My parents tell me that we survived a typhoon when living in Japan. Just a wee toddler at the time I don't recall much of the encounter, but by all accounts it was pretty fierce with the wind violently albeit momentarily blowing open our home's front door. Through the years though, there have been more run-ins with "climactic wizardry," as one meteorologist described it - and these I recall all too vividly.
Devastating tornadoes in Maryland (twice) and Texas (twice), blizzards and massive nor'easters in "the City of Bridges," as well as Maine and New Hampshire. Did I mention an earthquake in the rolling hills of West Virginia? How about powerful thunderstorms and torrential downpour in the nation's capitol? Oh, and I can't forget the uncharacteristic freezing rain, sleet, and below-freezing temperatures in Atlanta that paralyzed the bustling city for nearly two weeks. A word of caution: the South, automobiles, and combinations of wet, wintry weather don't mix well. Unfortunately, I have endured more than my fair share of inclement weather or natural "acts of God," as insurance companies like to call them. And then there was Hurricane Sandy that recently wreaked havoc on the eastern seaboard, but principally in New York and New Jersey. My region was mostly spared from direct impact and my heart goes out to those whose life's timeline will undoubtedly contain an asterisk denoting this time of loss.
I am no storm chaser, but I know that storms come in all shapes and sizes, and they employ an equal opportunity policy. While there is no avoiding the fact that socioeconomic inequalities factor heavily into adequate preparation and the ability of individuals and communities to rebound from these kinds of uninvited houseguests (i.e., Hurricane Katrina), in the end storms affect whomever they will whenever they will. Also, beyond customary meteorological patterns, storms are ridiculously unpredictable, both the how and why of their origin and ultimate landfall. We might blame an increase in their frequency and force on global warming, but it may not be the main culprit, at least not in every instance. And despite technological advances (i.e., Doppler radar, etc.) we still don't always know when a storm will strike. They seem to have a mind of their own, and some are fast-moving whereas others move slowly with stealth like a predator stalking prey. Perhaps not as unpredictable as they once were due to our increased ability to track their movement, storms are still very much uncontrollable as well. At times all that you can do is hunker down and wait things out. In the aftermath you simply get on with the business of accounting for loved ones, assessing damage, grieving your losses, and moving forward however you can.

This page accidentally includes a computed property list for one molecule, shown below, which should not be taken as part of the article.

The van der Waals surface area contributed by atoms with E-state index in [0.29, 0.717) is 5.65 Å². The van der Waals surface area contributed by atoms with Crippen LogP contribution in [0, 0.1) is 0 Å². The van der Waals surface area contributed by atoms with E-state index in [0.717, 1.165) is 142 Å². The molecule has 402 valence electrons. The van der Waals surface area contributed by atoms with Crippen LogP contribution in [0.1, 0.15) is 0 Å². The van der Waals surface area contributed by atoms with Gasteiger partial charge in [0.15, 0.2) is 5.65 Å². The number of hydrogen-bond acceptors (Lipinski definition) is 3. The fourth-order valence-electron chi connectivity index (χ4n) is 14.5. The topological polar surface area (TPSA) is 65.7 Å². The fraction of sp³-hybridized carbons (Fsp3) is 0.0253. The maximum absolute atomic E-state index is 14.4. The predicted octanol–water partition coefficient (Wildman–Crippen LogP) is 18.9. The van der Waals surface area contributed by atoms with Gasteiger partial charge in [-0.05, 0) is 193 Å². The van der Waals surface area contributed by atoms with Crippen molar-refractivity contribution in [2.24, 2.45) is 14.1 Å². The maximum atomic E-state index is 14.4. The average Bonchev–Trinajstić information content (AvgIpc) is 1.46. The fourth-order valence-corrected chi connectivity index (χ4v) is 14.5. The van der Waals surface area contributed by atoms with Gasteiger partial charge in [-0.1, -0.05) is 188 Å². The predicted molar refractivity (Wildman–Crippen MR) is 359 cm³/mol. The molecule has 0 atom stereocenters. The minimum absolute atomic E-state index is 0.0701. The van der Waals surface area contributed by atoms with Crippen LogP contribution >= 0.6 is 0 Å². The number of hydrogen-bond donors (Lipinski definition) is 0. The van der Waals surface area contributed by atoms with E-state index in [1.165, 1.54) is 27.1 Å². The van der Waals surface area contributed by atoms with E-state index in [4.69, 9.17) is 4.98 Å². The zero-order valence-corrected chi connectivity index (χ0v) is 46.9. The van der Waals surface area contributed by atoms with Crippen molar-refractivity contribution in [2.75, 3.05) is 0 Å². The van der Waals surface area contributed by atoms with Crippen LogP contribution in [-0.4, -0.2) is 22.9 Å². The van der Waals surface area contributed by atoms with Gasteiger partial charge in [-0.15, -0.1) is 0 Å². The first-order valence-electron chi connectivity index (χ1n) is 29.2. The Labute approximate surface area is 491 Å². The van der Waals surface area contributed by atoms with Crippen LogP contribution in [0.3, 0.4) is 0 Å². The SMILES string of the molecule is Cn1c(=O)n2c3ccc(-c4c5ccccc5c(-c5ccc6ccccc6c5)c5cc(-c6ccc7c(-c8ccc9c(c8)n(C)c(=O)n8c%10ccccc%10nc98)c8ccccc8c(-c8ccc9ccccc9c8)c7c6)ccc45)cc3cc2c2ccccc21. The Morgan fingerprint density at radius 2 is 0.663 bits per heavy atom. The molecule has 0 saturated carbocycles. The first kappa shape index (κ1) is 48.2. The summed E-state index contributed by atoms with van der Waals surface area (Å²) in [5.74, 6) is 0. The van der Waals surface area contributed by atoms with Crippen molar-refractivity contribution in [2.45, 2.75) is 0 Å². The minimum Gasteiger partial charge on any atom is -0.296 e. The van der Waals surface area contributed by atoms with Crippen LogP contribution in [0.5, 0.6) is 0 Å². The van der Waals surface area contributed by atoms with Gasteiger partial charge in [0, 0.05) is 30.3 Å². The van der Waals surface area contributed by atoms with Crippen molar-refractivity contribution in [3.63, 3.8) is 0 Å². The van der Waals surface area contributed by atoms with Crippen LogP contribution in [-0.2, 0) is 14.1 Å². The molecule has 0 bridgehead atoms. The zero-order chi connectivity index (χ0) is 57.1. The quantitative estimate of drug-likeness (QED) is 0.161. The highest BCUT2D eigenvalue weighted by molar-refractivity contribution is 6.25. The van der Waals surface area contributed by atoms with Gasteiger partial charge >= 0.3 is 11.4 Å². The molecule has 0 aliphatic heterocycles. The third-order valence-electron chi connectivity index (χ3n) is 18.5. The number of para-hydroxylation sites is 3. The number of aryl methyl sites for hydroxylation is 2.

Isn't that just like life's other storms Relational, financial, social, spiritual, and emotional storms can rein as much misery and devastation on us, if not more than any amount of wind, water, or snow. And there is hardly ever any an insurance check or compensatory subsidy otherwise forthcoming to help keep us afloat in the midst of these nonmaterial tragedies. God led the Israelites "the roundabout way" of the wilderness toward the Red Sea in their path to foretold liberation, a move that beautifully rebuffs our conventional wisdom that the best path to success or freedom is a straight line.
I am encouraged to know that God is in infinite control of my life and yours, no matter our many blunders and struggles. When we experience a great fall, God - clearly not all of the king's horses and all of the king's men - is the only resource fully capable of putting us back together again with ease. While it behooves us to take practical, firm participatory steps towards our own healing, only God can calm the storm and send a telegram of peace to our doorstep. Of course, this is foolish and weak, utter rubbish to the world. Nevertheless, we are the aroma of Christ to God.
On Libation Song, his 2002 CD, Joel Dias-Porter (better known to the "spoken word" poetry world as DJ Renegade) said, "Spirituals are how angels would sound singing in a cotton field." I believe that he is onto something. The 1956 rendition of "Been In The Storm So Long" by The Fisk Jubilee Singers always moves me. If you have ever heard it performed well, then you know what I mean. The Lord is revealed to us through prayer and our world is transformed, first, by the perpetual prayers of those with ears to hear, eyes to see, and hands to act on God's behalf, following God's ways. If God is indeed in the boat with us, then whatever storms may come our way are in for a rude awakening. Even as we batten down the proverbial hatches and eventually work to rebuild following life's many unjust and erratic storms, we would do well to find a little time to pray.
 Exodus 13:13-22.
 2 Corinthians 2:15.
 Listen to it here, but if you are further interested see Nellie Y. McKay, Henry Louis Gates, eds., [The Norton Anthology of African American Literature](http://www.amazon.com/Norton-Anthology-African-American-Literature/dp/0393977781/ref=sr11?s=books&ie=UTF8&qid=1352309018&sr=1-1&keywords=The+Norton+Anthology+of+African+American+Literature%3A+Audio+Companion) (New York: W.W. Norton & Company, 2003). The book has an audio companion CD attached in the back where jems like "Been In The Storm So Long" can be accessed.